‘Green Book’ won Best Picture?

Alex Holmes

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There are many different criteria for judging a film. However, any way you spin it, this year’s Best Picture winner, “Green Book,” was the safest, blandest, and most jaw-droppingly backward film the Academy could have possibly picked.

There are two problems with this telling other than the driver’s story simply being less compelling. First, it perpetuates the “white savior” narrative that has plagued Hollywood for decades, where a non-white character is helped by a heroic white character to achieve their goals.

Shirley is portrayed as disconnected from both Black and white communities. More troubling, though, is that Vallelonga appears to “save” Shirley, introducing him to Black culture and welcoming him into his home when Shirley’s own community would not.

The second issue is the film’s message about racism in America. Race is at the heart of the film because of the unlikely friendship between a white racist and a Black man. By the end of the movie, Shirley and Vallelonga are essentially best buds.

But the deeper message is that everyone can get along. The film doesn’t confront racism: it ignores it.

All that being said, “Green Book” is not a bad movie. It’s well-paced, enjoyable, and features superb acting by Mahershala Ali and Viggo Mortensen. Being an entertaining movie, however, doesn’t mean it’s the best movie of the year.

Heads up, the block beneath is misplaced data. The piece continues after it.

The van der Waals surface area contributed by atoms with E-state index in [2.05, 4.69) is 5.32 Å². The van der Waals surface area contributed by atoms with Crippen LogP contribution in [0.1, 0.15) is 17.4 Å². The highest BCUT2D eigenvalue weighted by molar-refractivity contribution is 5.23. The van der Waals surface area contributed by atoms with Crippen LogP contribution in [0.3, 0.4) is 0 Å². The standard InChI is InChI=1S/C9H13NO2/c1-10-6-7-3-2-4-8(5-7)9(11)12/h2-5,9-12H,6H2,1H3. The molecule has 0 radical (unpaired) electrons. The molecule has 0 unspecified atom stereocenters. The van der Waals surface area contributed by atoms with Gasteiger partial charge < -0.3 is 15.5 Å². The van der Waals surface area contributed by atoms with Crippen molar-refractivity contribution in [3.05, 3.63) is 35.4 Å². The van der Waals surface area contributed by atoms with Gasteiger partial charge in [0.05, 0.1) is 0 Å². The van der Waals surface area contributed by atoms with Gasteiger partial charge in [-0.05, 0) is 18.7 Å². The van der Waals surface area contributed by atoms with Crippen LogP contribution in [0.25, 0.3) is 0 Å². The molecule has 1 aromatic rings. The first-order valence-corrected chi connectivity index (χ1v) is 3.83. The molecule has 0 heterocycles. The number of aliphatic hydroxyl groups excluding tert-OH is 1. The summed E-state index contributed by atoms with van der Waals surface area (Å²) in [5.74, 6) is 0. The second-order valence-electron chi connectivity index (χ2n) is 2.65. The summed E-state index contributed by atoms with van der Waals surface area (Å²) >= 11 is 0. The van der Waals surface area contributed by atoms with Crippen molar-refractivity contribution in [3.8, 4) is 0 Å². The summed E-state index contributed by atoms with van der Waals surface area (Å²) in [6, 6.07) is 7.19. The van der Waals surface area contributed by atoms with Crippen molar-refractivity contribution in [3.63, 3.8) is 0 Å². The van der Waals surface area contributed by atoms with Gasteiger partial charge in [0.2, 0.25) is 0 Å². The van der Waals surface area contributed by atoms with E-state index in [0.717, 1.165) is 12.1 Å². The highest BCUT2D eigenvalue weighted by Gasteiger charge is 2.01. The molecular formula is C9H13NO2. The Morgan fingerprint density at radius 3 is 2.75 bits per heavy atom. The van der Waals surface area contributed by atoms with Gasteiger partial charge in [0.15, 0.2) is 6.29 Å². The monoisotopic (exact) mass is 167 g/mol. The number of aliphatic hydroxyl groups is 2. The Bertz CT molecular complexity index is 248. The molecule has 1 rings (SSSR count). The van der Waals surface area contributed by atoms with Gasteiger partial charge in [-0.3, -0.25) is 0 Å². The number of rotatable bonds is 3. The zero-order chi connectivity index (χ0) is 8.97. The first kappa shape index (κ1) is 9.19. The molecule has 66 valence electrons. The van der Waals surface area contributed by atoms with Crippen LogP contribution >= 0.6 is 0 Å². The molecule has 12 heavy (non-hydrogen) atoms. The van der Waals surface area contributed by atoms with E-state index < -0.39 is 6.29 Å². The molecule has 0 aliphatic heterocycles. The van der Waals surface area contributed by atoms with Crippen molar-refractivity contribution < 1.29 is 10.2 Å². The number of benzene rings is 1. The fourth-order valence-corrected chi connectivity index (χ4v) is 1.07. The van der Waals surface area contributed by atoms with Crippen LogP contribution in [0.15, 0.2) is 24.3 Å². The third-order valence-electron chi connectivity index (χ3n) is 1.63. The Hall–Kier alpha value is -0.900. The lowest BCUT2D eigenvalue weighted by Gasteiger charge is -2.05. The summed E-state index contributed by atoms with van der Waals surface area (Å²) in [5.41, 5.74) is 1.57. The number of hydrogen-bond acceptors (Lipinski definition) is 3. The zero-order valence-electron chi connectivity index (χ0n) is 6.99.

“Green Book” is set in 1962, but unlike so many current period pieces that seem to be more timely than ever, it is stuck in the past. It feels like a movie that would have been made 30 years ago when Hollywood was beginning to diversify superficially but when they weren’t ready to confront the deep-seated issue of racism.

In fact, Hollywood did make this movie 30 years ago. It’s called “Driving Miss Daisy”, and it too won Best Picture. And that was the year that Spike Lee’s seminal “Do the Right Thing” was released and wasn’t even nominated.

Even if that blunder wasn’t exactly acceptable, it was understandable in an era when Oscar voters were mostly old, white men. Now it’s 2019, and the same thing just happened again. Lee’s latest masterwork, “BlacKkKlansman,” was up for Best Picture. Voters not only snubbed Lee but added insult to injury by allowing the very antithesis of his socially-aware film to win the industry’s top prize.

Ultimately, “Green Book” is a backward-looking film, one that relishes in traditional values of right and wrong and is eager to please everyone. Thirty years from now, “Green Book” will be remembered not only for being the wrong pick, but a shameful one.